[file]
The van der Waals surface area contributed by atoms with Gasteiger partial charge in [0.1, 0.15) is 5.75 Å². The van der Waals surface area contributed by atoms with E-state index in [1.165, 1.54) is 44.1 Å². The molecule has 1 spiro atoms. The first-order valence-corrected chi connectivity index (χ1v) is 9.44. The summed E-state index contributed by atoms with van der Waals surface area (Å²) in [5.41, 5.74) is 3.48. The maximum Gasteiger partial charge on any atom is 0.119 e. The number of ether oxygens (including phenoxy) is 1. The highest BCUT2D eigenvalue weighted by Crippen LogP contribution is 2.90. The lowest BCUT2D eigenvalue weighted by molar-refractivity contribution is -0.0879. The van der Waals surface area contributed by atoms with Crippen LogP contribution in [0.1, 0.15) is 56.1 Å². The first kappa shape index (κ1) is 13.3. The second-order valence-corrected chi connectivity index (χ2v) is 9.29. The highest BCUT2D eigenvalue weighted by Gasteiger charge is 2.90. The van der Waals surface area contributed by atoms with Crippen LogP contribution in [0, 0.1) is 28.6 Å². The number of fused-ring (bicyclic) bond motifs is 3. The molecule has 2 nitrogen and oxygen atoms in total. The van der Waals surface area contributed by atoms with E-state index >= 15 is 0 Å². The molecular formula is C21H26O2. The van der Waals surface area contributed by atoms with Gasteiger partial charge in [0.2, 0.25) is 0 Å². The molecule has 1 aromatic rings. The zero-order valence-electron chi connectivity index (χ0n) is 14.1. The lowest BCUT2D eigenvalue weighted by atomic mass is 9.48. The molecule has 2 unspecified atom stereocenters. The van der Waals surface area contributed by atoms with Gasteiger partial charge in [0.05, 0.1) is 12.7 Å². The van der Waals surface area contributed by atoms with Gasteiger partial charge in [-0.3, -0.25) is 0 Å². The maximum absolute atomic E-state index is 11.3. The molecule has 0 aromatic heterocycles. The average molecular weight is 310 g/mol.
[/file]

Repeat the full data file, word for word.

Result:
The van der Waals surface area contributed by atoms with Gasteiger partial charge in [0.1, 0.15) is 5.75 Å². The van der Waals surface area contributed by atoms with E-state index in [1.165, 1.54) is 44.1 Å². The molecule has 1 spiro atoms. The first-order valence-corrected chi connectivity index (χ1v) is 9.44. The summed E-state index contributed by atoms with van der Waals surface area (Å²) in [5.41, 5.74) is 3.48. The maximum Gasteiger partial charge on any atom is 0.119 e. The number of ether oxygens (including phenoxy) is 1. The highest BCUT2D eigenvalue weighted by Crippen LogP contribution is 2.90. The lowest BCUT2D eigenvalue weighted by molar-refractivity contribution is -0.0879. The van der Waals surface area contributed by atoms with Crippen LogP contribution in [0.1, 0.15) is 56.1 Å². The first kappa shape index (κ1) is 13.3. The second-order valence-corrected chi connectivity index (χ2v) is 9.29. The highest BCUT2D eigenvalue weighted by Gasteiger charge is 2.90. The van der Waals surface area contributed by atoms with Crippen LogP contribution in [0, 0.1) is 28.6 Å². The number of fused-ring (bicyclic) bond motifs is 3. The molecule has 2 nitrogen and oxygen atoms in total. The van der Waals surface area contributed by atoms with E-state index >= 15 is 0 Å². The molecular formula is C21H26O2. The van der Waals surface area contributed by atoms with Gasteiger partial charge in [0.2, 0.25) is 0 Å². The molecule has 1 aromatic rings. The zero-order valence-electron chi connectivity index (χ0n) is 14.1. The lowest BCUT2D eigenvalue weighted by atomic mass is 9.48. The molecule has 2 unspecified atom stereocenters. The van der Waals surface area contributed by atoms with Gasteiger partial charge in [0.05, 0.1) is 12.7 Å². The van der Waals surface area contributed by atoms with Gasteiger partial charge in [-0.3, -0.25) is 0 Å². The maximum absolute atomic E-state index is 11.3. The molecule has 0 aromatic heterocycles. The average molecular weight is 310 g/mol.